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Mavs have dearth of young talent, says ESPN

ESPN article indicates future may be bleak for Dallas, who have struggled to develop recent draft picks.


According to ESPN insider, the Dallas Mavericks rank 29 out of 30 teams in terms of "under 25" players:

29. Dallas Mavericks

Players: Jae Crowder (23), Shane Larkin (20), Ricky Ledo (20)

Unlike many of the other teams lacking youth on this list, the Mavericks arenot close to competing for a championship, making their current predicament a little inexcusable. Crowder might be a 3-and-D candidate, but he's a long way away from the "3" part of that. Larkin is a spark-plug point guard, but I don't envision him being better than a high-level backup. Lastly, Ledo is a volatile player with a lot of talent, but also has a lot self-constructed obstacles that will probably prevent him from realizing it.

Since it's Insider, I can't transcribe all of it, but for those curious, the bottom six teams were:

25. San Antonio Spurs

26. New York Knicks

27. Brooklyn Nets

28. Miami Heat

29. Dallas Mavericks

30. Los Angeles Lakers

You'll notice that most of the other teams, Lakers aside, are pretty much playoff-locks, and at least conference final contenders.  Dallas is a long shot to win a playoff series, and will likely be in a tough fight to make the playoffs.  Which makes the lack of young prospects a major point of concern; especially so given that franchise cornerstone Dirk Nowitzki is 35 and has missed time with injuries each of the last three seasons.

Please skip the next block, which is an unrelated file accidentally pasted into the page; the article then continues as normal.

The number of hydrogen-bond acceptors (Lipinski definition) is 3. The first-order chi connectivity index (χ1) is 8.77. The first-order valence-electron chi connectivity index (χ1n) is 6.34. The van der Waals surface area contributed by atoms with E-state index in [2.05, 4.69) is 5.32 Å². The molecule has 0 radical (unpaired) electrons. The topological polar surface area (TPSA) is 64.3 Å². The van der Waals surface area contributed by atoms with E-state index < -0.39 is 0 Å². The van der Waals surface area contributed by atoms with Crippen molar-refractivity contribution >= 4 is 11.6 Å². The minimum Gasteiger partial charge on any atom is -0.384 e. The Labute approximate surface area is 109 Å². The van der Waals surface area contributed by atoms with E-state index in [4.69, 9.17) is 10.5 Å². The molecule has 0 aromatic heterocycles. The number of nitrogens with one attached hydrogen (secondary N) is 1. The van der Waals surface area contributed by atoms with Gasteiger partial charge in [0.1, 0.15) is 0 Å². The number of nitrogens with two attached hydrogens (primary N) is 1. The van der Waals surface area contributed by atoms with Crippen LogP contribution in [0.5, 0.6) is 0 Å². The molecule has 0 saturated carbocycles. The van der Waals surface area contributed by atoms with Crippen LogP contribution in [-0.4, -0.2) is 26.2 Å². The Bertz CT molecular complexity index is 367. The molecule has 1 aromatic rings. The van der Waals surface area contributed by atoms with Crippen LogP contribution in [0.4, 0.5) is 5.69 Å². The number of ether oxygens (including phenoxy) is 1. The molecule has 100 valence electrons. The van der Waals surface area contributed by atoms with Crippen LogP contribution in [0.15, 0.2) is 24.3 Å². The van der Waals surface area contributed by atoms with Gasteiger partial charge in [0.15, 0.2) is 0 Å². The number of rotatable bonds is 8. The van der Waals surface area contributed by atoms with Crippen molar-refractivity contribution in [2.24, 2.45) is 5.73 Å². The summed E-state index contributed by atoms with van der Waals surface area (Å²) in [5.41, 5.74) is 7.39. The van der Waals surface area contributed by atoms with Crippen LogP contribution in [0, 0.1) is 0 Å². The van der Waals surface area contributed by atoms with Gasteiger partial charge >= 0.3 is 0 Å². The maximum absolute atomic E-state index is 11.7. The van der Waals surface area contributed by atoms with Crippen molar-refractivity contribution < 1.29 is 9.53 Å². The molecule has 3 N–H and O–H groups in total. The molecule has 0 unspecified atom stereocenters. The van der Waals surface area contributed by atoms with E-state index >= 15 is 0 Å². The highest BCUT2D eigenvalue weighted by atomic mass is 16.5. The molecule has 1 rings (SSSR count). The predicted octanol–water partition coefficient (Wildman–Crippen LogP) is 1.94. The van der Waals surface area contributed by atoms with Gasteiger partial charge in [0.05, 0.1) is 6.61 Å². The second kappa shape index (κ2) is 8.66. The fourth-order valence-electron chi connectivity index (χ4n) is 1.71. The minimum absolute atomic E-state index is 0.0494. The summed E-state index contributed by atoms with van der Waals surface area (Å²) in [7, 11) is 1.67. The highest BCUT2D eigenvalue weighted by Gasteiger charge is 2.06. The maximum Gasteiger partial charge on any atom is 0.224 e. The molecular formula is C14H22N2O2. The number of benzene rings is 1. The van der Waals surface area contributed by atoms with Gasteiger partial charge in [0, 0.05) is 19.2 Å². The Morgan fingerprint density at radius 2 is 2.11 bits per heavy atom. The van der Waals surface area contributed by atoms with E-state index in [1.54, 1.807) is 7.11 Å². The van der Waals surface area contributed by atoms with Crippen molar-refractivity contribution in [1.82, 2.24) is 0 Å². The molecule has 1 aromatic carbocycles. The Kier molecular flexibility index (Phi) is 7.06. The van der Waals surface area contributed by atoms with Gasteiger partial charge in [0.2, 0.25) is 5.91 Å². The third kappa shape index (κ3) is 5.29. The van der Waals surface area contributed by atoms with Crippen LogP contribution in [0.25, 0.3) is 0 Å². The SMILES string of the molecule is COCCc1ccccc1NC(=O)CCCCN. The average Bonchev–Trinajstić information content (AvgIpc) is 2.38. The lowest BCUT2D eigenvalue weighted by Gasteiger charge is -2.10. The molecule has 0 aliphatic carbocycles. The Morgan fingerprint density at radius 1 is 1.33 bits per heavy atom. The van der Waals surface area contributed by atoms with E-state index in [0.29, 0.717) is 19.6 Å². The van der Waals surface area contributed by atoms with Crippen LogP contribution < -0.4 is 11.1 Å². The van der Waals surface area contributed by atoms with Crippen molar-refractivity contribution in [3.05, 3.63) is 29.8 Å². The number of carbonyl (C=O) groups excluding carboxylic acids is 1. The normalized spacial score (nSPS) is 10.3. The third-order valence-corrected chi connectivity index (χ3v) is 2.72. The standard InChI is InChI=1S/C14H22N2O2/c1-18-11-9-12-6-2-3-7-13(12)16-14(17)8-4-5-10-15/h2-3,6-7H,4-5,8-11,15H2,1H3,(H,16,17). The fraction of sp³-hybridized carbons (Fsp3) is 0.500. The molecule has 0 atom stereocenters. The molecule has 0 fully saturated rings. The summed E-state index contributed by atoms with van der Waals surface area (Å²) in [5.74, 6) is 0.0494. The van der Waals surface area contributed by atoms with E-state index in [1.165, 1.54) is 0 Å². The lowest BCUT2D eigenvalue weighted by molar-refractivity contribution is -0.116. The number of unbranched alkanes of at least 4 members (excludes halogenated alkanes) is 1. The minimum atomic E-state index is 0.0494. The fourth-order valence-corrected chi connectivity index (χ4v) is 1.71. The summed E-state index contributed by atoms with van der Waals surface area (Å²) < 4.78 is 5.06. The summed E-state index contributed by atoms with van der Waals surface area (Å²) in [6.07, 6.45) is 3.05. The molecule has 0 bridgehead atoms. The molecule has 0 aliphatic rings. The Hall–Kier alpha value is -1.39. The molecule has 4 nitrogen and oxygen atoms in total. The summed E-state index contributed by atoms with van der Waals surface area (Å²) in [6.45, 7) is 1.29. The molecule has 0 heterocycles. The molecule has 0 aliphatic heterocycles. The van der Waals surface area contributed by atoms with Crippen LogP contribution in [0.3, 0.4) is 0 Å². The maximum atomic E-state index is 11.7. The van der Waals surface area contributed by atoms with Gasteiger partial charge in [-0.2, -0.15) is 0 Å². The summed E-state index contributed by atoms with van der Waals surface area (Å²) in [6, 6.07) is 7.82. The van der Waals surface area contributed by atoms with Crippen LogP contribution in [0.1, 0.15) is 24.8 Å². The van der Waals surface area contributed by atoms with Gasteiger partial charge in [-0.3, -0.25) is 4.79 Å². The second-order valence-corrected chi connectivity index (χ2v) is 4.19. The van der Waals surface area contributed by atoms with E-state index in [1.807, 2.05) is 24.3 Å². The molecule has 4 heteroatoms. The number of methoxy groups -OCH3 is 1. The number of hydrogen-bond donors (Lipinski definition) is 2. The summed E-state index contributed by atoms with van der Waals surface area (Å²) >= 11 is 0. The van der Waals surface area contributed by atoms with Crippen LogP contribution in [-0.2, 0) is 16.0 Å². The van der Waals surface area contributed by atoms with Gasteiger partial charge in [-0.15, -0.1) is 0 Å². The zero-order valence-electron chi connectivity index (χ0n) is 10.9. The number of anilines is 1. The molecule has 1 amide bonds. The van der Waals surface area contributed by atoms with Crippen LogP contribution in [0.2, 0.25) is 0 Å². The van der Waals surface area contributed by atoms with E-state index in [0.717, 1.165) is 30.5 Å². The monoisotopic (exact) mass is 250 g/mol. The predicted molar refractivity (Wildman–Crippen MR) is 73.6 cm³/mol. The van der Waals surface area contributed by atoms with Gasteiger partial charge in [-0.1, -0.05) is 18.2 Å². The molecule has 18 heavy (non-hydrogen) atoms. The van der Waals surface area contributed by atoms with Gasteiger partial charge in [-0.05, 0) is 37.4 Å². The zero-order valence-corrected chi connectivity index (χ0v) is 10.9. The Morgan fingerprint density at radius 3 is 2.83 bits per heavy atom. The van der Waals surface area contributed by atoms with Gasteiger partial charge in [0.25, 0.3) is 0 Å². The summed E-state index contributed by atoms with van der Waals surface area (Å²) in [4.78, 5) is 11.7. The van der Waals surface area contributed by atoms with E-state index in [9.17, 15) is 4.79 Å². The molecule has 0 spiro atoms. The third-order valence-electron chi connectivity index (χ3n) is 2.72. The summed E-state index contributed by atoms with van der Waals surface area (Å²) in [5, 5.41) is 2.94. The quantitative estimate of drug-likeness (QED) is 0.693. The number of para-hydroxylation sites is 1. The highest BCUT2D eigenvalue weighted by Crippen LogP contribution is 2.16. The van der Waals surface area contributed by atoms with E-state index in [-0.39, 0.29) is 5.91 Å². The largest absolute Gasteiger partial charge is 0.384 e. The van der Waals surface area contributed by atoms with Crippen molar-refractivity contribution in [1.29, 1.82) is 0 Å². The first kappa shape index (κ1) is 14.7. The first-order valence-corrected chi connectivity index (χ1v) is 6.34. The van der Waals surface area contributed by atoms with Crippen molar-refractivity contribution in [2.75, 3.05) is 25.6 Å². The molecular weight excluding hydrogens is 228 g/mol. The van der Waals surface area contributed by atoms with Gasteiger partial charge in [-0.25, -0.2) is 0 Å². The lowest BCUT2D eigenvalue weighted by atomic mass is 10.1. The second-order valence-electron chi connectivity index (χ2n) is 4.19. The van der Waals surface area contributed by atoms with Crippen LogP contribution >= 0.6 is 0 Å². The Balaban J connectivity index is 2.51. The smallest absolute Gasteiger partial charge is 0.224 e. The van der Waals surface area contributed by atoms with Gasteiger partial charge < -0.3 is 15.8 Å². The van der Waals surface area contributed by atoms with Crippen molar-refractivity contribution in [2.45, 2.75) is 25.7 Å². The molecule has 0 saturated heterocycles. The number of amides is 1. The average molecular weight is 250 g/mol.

Now, Brandan Wright turns 26 in October, and is a fine player, so we can give some small credit there.  Still, this is an indictment of the player development department of the franchise.  They spent three first round picks in a row on combo guards who failed spectacularly, and are now all off the team.  Another first rounder was dumped to save salary space, and another yet still goes to the Thunder, a result of the infamous Lamar Odom trade.

While several of the teams at the bottom are title contenders, the article makes the case that a team can be both a contender and develop young players.  The Thunder rank first, and Chicago, Houston, Indiana and the Clippers, among others, rank in the top 13.

While the Spurs rank surprisingly low this time around, a big reason they have had sustained success and near-annual deep playoff runs is because they have drafted well enough to help supplement their great core.  The Thunder, under Spurs front office graduate Sam Presti, appear poised to do the same, even as their still-young core ages.

Lamenting good young guys isn't purely a cosmetic thing, to be completely clear.  Young players have two major bonuses: they're cheap, making them tremendous contract value, and typically they can remain under team control for as long as that team wishes.  The way the rules are set up, it rewards smart clubs that can identify young talent.

The Mavericks do have a solid group of veteran guys(and debating the ultimate ceiling of the team is a conversation for another time), which might make all this talk about rookies seem arbitrary for the time being, but it is worthwhile to keep in mind the way the outside basketball world views the team.  The cupboard is bare.  Eventually, that is going to matter.